The Inaugural Vincent J. Rosivach Lecture: "Sickness and Health in Ancient Greece," April 12

The Inaugural Vincent J. Rosivach Lecture: "Sickness and Health in Ancient Greece," April 12

Photo of Jessica Lamont, PhD

Jessica Lamont, PhD

What happened if you fell sick in ancient Greece? What healthcare options were available to an enslaved person, for example, or a woman experiencing complications during childbirth?

The free, virtual Inaugural Vincent J. Rosivach Lecture in Ancient Mediterranean Studies on April 12 at 5 p.m., lead by Jessica Lamont, PhD, of Yale University, will explore these questions and others, illuminating the complex landscape of healing in the fifth and fourth centuries BC.

Dr. Lamont will explore health and healing in ancient Greece during the fifth and fourth centuries BC, a time of surge in the development of sanctuaries and shrines where Asklepios, the god of health, and Hygeia, one of his daughters, were worshipped. The arts as we know them played a role in the process of healing back then, a concept that is equally valid today.

An assistant professor of classics and history at Yale University, Dr. Lamont completed her doctorate in classics in 2016 at Johns Hopkins University. Her research and teaching interests revolve around Greek medicine and magic, especially healing cults and curse tablets.

This Classical Studies Endowed Lecture will serve as the inaugural lecture of a new series named for the late Professor Vincent J. Rosivach, whose career at Fairfield University was devoted to the enduring presence and importance of classical studies. The aim of this endowed lecture series is to host innovative and notable scholars across a number of fields in order to bring to life Ancient Mediterranean history and culture in its varied dimensions.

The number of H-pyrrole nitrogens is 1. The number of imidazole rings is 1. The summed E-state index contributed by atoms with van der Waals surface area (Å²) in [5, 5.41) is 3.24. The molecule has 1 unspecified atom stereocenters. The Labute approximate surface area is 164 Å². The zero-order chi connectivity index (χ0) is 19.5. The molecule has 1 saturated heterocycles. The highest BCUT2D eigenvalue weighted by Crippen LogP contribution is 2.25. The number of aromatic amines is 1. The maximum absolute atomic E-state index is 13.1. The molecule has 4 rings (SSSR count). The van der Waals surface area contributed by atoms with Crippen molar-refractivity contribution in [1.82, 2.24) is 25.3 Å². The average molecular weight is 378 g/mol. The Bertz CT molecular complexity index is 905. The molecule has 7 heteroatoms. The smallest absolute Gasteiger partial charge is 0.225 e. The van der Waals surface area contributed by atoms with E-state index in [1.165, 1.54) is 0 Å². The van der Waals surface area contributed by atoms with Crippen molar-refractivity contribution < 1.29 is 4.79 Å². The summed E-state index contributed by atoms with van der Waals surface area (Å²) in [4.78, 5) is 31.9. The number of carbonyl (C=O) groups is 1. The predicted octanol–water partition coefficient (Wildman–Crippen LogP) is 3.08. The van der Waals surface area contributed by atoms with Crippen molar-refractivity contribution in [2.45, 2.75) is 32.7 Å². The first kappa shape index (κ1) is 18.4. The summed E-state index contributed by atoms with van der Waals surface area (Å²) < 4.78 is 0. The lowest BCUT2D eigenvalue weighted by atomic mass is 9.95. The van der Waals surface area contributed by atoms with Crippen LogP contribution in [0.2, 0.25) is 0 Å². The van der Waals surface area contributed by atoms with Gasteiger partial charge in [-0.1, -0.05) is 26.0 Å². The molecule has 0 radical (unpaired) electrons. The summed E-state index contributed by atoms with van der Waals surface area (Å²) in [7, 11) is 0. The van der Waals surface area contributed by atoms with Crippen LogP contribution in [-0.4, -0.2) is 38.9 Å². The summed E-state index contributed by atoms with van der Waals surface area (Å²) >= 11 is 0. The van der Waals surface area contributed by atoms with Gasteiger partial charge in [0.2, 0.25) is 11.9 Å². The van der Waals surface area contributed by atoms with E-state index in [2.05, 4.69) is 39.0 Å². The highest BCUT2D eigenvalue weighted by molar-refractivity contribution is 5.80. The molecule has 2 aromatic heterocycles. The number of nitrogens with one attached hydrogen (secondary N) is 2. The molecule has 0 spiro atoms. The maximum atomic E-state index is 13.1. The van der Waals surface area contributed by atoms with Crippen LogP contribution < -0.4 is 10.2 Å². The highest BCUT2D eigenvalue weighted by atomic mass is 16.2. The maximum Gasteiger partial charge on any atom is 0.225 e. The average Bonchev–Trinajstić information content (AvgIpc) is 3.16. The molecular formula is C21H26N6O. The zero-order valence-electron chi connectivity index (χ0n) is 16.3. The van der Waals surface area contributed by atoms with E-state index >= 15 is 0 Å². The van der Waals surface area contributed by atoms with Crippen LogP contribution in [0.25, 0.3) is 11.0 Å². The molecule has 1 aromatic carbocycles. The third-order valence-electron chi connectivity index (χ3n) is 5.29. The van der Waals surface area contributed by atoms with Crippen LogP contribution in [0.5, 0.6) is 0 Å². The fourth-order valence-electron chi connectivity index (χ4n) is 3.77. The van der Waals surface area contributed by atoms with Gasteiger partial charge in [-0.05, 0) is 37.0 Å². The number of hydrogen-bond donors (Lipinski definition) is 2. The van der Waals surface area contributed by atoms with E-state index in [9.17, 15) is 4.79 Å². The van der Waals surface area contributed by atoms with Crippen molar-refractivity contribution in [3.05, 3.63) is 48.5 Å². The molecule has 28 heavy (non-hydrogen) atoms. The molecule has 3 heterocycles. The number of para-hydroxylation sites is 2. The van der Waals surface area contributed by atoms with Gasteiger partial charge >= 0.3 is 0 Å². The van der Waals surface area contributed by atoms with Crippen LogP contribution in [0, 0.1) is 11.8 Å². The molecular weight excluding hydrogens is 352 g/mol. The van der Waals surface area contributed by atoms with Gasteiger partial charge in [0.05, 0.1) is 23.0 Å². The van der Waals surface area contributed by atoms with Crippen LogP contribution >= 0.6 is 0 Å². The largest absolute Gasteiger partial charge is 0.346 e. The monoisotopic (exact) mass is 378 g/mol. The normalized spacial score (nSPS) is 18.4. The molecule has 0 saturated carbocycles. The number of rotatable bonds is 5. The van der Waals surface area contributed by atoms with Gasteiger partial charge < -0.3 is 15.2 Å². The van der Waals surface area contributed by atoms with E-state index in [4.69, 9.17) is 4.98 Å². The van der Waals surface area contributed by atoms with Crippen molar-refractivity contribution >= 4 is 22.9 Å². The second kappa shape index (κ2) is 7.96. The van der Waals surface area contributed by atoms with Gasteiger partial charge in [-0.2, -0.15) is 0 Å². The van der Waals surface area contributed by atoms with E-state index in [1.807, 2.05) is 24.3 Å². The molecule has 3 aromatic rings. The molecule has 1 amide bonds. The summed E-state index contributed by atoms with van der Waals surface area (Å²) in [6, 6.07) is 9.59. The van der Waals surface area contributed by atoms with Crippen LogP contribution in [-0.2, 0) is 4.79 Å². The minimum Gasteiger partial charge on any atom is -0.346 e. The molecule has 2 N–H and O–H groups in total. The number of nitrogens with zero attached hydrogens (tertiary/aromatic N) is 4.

"The program in classical studies is interdisciplinary in nature," said Katherine Schwab, PhD, professor of art history in the Department of Visual and Performing Arts, curator of the Plaster Cast Collection at the Fairfield University Art Museum, and director of the School of Communication, Arts and Media in the College of Arts and Sciences. "We look forward to hosting guest lectures by prominent scholars as well as organizing occasional symposia that forge a variety of connections across disciplines, thanks to the support of this new series."

Dr. Schwab described the upcoming presentation by Dr. Lamont as a unique opportunity to bring together College of Arts and Sciences students minoring in classical studies and health studies with students in the Marion Peckham Egan School of Nursing and Health Studies, to discover how "Sickness and Health in Ancient Greece" might inform our healthcare experiences today.

Jessica Lamont,PhD: “Sickness and Health in Ancient Greece”

Date: Monday, April 12, 2021
Time: 5 p.m.

Tags:  Top Stories,  Alumni Stories


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